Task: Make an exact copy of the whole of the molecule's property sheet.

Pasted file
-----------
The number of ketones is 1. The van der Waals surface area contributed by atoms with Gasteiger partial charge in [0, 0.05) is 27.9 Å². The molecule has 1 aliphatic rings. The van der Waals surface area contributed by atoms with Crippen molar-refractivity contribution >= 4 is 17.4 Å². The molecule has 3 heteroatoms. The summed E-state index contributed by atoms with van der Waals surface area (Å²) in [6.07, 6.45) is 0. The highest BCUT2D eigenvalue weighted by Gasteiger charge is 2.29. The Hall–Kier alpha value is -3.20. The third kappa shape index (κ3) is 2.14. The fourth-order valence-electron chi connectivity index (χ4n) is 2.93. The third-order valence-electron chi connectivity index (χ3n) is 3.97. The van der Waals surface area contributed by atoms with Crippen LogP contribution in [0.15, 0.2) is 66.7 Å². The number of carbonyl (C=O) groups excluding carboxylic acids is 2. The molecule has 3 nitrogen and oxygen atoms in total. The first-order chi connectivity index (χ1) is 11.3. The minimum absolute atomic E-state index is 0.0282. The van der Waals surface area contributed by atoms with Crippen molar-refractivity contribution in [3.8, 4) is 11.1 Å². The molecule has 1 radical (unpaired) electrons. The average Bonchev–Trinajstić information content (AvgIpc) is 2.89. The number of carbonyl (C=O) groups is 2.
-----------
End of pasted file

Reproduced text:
The number of ketones is 1. The van der Waals surface area contributed by atoms with Gasteiger partial charge in [0, 0.05) is 27.9 Å². The molecule has 1 aliphatic rings. The van der Waals surface area contributed by atoms with Crippen molar-refractivity contribution >= 4 is 17.4 Å². The molecule has 3 heteroatoms. The summed E-state index contributed by atoms with van der Waals surface area (Å²) in [6.07, 6.45) is 0. The highest BCUT2D eigenvalue weighted by Gasteiger charge is 2.29. The Hall–Kier alpha value is -3.20. The third kappa shape index (κ3) is 2.14. The fourth-order valence-electron chi connectivity index (χ4n) is 2.93. The third-order valence-electron chi connectivity index (χ3n) is 3.97. The van der Waals surface area contributed by atoms with Crippen LogP contribution in [0.15, 0.2) is 66.7 Å². The number of carbonyl (C=O) groups excluding carboxylic acids is 2. The molecule has 3 nitrogen and oxygen atoms in total. The first-order chi connectivity index (χ1) is 11.3. The minimum absolute atomic E-state index is 0.0282. The van der Waals surface area contributed by atoms with Crippen molar-refractivity contribution in [3.8, 4) is 11.1 Å². The molecule has 1 radical (unpaired) electrons. The average Bonchev–Trinajstić information content (AvgIpc) is 2.89. The number of carbonyl (C=O) groups is 2.